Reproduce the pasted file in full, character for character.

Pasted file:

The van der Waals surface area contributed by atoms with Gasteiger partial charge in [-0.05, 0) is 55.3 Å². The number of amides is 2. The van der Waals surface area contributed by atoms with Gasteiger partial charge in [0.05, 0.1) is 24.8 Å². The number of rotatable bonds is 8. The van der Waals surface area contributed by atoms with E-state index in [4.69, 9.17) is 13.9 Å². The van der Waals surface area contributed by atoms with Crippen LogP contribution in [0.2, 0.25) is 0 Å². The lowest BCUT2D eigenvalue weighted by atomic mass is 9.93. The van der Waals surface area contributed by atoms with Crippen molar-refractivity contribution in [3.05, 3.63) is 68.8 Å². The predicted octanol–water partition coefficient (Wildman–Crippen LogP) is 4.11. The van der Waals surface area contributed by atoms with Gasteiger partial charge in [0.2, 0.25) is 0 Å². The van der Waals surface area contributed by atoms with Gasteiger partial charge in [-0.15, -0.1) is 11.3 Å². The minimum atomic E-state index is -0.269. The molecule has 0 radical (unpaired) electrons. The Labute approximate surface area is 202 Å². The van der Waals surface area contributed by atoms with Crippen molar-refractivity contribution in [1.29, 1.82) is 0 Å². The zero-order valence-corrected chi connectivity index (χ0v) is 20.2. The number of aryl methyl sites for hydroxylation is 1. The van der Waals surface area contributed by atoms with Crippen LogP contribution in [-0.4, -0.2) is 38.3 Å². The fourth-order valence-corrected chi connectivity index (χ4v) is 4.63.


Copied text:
The van der Waals surface area contributed by atoms with Gasteiger partial charge in [-0.05, 0) is 55.3 Å². The number of amides is 2. The van der Waals surface area contributed by atoms with Gasteiger partial charge in [0.05, 0.1) is 24.8 Å². The number of rotatable bonds is 8. The van der Waals surface area contributed by atoms with E-state index in [4.69, 9.17) is 13.9 Å². The van der Waals surface area contributed by atoms with Crippen LogP contribution in [0.2, 0.25) is 0 Å². The lowest BCUT2D eigenvalue weighted by atomic mass is 9.93. The van der Waals surface area contributed by atoms with Crippen molar-refractivity contribution in [3.05, 3.63) is 68.8 Å². The predicted octanol–water partition coefficient (Wildman–Crippen LogP) is 4.11. The van der Waals surface area contributed by atoms with Gasteiger partial charge in [0.2, 0.25) is 0 Å². The van der Waals surface area contributed by atoms with Gasteiger partial charge in [-0.15, -0.1) is 11.3 Å². The minimum atomic E-state index is -0.269. The molecule has 0 radical (unpaired) electrons. The Labute approximate surface area is 202 Å². The van der Waals surface area contributed by atoms with Crippen molar-refractivity contribution in [1.29, 1.82) is 0 Å². The zero-order valence-corrected chi connectivity index (χ0v) is 20.2. The number of aryl methyl sites for hydroxylation is 1. The van der Waals surface area contributed by atoms with Crippen LogP contribution in [-0.4, -0.2) is 38.3 Å². The fourth-order valence-corrected chi connectivity index (χ4v) is 4.63.